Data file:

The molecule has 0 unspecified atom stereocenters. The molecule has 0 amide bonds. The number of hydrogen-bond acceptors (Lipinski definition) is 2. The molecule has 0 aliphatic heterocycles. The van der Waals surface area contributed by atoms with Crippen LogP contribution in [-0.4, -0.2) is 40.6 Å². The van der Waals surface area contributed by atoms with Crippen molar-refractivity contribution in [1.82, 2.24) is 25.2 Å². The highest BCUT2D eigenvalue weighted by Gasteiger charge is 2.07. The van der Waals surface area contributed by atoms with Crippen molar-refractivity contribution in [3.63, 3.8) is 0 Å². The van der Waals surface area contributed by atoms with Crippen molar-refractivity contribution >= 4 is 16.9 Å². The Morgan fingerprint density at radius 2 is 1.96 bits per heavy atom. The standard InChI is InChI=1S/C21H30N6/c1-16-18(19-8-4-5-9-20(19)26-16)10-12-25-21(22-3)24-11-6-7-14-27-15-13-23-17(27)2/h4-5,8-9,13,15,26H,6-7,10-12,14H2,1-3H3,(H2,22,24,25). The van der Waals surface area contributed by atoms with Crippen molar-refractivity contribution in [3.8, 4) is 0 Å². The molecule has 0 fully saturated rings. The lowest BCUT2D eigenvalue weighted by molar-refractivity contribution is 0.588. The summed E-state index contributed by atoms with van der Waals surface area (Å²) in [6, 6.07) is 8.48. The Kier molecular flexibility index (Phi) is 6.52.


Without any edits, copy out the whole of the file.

The molecule has 0 unspecified atom stereocenters. The molecule has 0 amide bonds. The number of hydrogen-bond acceptors (Lipinski definition) is 2. The molecule has 0 aliphatic heterocycles. The van der Waals surface area contributed by atoms with Crippen LogP contribution in [-0.4, -0.2) is 40.6 Å². The van der Waals surface area contributed by atoms with Crippen molar-refractivity contribution in [1.82, 2.24) is 25.2 Å². The highest BCUT2D eigenvalue weighted by Gasteiger charge is 2.07. The van der Waals surface area contributed by atoms with Crippen molar-refractivity contribution in [3.63, 3.8) is 0 Å². The van der Waals surface area contributed by atoms with Crippen molar-refractivity contribution >= 4 is 16.9 Å². The Morgan fingerprint density at radius 2 is 1.96 bits per heavy atom. The standard InChI is InChI=1S/C21H30N6/c1-16-18(19-8-4-5-9-20(19)26-16)10-12-25-21(22-3)24-11-6-7-14-27-15-13-23-17(27)2/h4-5,8-9,13,15,26H,6-7,10-12,14H2,1-3H3,(H2,22,24,25). The van der Waals surface area contributed by atoms with Crippen molar-refractivity contribution in [3.8, 4) is 0 Å². The molecule has 0 fully saturated rings. The lowest BCUT2D eigenvalue weighted by molar-refractivity contribution is 0.588. The summed E-state index contributed by atoms with van der Waals surface area (Å²) in [6, 6.07) is 8.48. The Kier molecular flexibility index (Phi) is 6.52.